Matthew 8:29. ἰδοὺ ἔκραξαν: sudden, startling, unearthly cry, fitted to shock weak nerves. But not the cry of men about to make an assault. The madmen, whom all feared and shunned, were subdued by the aspect of the stranger who had arrived in the neighbourhood. To be taken as a fact, however strange and mysterious, partly explained by the fact that Jesus was not afraid of them any more than He had been of the storm. They felt His power in the very look of His eye. τί ἡμῖν καὶ σοί: an appropriate speech even in the mouth of one demoniac, for he speaks in the name of the legion of devils (Mark 5:9) by which he conceives himself possessed. Identifying himself with the demons, he shrinks from the new comer with an instinctive feeling that He is a foe.—υἱὲ τοῦ θεοῦ: ὁ ἅγιος τ. θ. in the Capernaum synagogue case; strange, almost incredible divination. Yet “insanity is much nearer the kingdom of God than worldly-mindedness. There was, doubtless, something in the whole aspect and manner of Jesus which was fitted to produce almost instantaneously a deep, spiritual impression to which child-like, simple, ingenuous souls like the Galilean fishermen, sinful, yet honest-hearted men like those who met at Matthew’s feast, readily surrendered themselves. Men with shattered reason also felt the spell, while the wise and the strong-minded too often used their intellect, under the bias of passion or prejudice, to resist the force of truth. In this way we may account for the prompt recognition of Jesus by the Gadarene demoniac. All that is necessary to explain it is the Messianic hope prevalent in Gadara as elsewhere, and the sight of Jesus acting on an impressionable spirit” (Bruce, The Miraculous Element in the Gospels p. 187).—πρὸ καιροῦ: before the appointed time of judgment. The article wanting here before κ. as in other phrases in N. T., e.g., ἐν καιρῷ, Matthew 24:45.—βασανίσαι, to torment with pain in Hades, described as a place of torment in Luke 16:28, cf. Matthew 8:23.

29. What have we to do with thee] Not “what is there in common between you and us?” but “what cause of war is there between us?” The same expression occurs in this sense 2 Chronicles 35:21.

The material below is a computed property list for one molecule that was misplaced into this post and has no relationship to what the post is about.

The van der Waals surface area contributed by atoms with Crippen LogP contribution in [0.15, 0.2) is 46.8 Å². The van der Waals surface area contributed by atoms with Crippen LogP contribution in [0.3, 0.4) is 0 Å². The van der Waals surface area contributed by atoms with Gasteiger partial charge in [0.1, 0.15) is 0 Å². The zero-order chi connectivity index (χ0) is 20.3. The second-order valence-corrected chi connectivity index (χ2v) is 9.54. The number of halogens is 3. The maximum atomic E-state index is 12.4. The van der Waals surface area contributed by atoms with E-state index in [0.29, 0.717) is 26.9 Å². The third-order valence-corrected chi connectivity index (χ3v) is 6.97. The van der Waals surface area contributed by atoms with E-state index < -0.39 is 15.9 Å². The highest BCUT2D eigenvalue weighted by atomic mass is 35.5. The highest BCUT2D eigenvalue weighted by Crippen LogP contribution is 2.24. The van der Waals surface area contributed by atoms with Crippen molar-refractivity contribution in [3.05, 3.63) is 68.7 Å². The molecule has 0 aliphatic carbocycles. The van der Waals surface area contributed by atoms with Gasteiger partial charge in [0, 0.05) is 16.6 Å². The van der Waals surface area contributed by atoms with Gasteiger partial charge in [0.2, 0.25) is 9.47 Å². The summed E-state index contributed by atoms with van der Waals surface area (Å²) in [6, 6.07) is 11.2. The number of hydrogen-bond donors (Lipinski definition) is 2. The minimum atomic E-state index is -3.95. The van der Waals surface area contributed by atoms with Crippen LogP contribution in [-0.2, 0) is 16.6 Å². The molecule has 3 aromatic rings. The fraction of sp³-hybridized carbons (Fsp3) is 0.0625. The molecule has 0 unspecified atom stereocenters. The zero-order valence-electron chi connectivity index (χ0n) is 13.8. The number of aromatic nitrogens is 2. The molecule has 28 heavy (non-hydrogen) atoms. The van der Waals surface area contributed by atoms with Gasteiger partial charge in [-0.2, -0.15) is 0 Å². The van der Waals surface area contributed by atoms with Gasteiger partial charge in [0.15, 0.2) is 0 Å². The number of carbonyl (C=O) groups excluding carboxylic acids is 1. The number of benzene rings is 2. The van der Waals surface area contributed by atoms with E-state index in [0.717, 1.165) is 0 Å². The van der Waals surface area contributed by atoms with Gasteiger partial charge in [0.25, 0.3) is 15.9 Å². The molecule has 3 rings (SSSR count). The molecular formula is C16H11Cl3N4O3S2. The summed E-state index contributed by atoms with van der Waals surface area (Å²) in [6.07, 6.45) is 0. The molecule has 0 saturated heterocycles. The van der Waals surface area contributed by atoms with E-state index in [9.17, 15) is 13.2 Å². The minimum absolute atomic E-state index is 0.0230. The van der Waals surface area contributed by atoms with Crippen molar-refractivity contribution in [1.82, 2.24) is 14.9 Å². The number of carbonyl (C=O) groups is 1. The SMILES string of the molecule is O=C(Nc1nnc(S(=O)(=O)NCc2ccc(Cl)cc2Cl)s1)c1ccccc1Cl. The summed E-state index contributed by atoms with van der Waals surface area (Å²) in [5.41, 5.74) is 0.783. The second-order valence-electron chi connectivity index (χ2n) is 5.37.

Matthew 8:29. Τί ἡμῖν καὶ σοὶ, what have we to do with Thee?) A formula of declining interference or intercourse. See S. V. 1 Kings 17:18; Jdg 11:12; 2 Kings 3:13. They confess in this address their despair and horrible expectation, and at the same time they seem to add, “we desire to have dealings, not with Thee, but with men liable to sin.”—Υἱὲ τοῦ Θεοῦ, Song of Solomon of God) Men seeking aid addressed Him with confidence as the Son of David; devils with terror, as the Son of God.—ὧδε, hither) The devils claimed, as it were, some right in that place, and especially over the swine in that place.—πρὸ καιροῦ, before the time) This may be construed either with ἦλθες, hast Thou come, or with βασανίσαι, to torment, or with both. Jesus came indeed when the world was ripe for His coming, and yet sooner than the enemy desired. Thus in Romans 5:6, we read Χριστὸςκατὰκαιρὸνἀπέθανε, IN DUE TIME Christ died.—βασανίσαι, to torment) It is torment for the devils to be without the bodies of man or beast, which they ardently desire to possess, that they may thereby, for the time being, extinguish that fire with which they are always burning. See Matthew 8:31. This was a prelude to their being hereafter placed in subjection under the feet of Jesus.

Verse 29. - And, behold. This probably seemed to the evangelist not the least of the many strange things that he introduced by this phrase. They cried out, saying, What have we to do with thee? (Τί ἡμῖν καὶ σοί; מה לנו ולד, frequent in the Old Testament, e.g. 2 Samuel 16:10). What community either of interest or of character? The deepest realization of personal sinfulness may coexist with absolute ignorance of the Divine love. Jesus. Omitted by the Revised Version here, yet genuine in the parallel passages, Matthew omitted from their utterance the name which (Matthew 1:21) indicated the bridging of the chasm between the sinner and God. Thou Son of God? Their sense of sin, their belief in a future torment, and their use of this phrase, alike point to their being Jews. Observe how great a contrast is implied by this term on the lips of demoniacs. As in 1 John 3:8 (cf. Bishop Westcott there), it brings out the nature of the conflict ("the spiritual adversary of man has a mightier spiritual antagonist"), so here. Art thou come hither - had they felt themselves safe in that distant spot and its gloomy surroundings, far away from all religious influence? - to torment us before the time? Their abject terror is still more evident in the parallel passages. Observe

(1) the words are not given as those of the demons, but as the men's own;

(2) a future torment is assumed;

(3) they have no doubt as to their own share in it. Matthew 8:29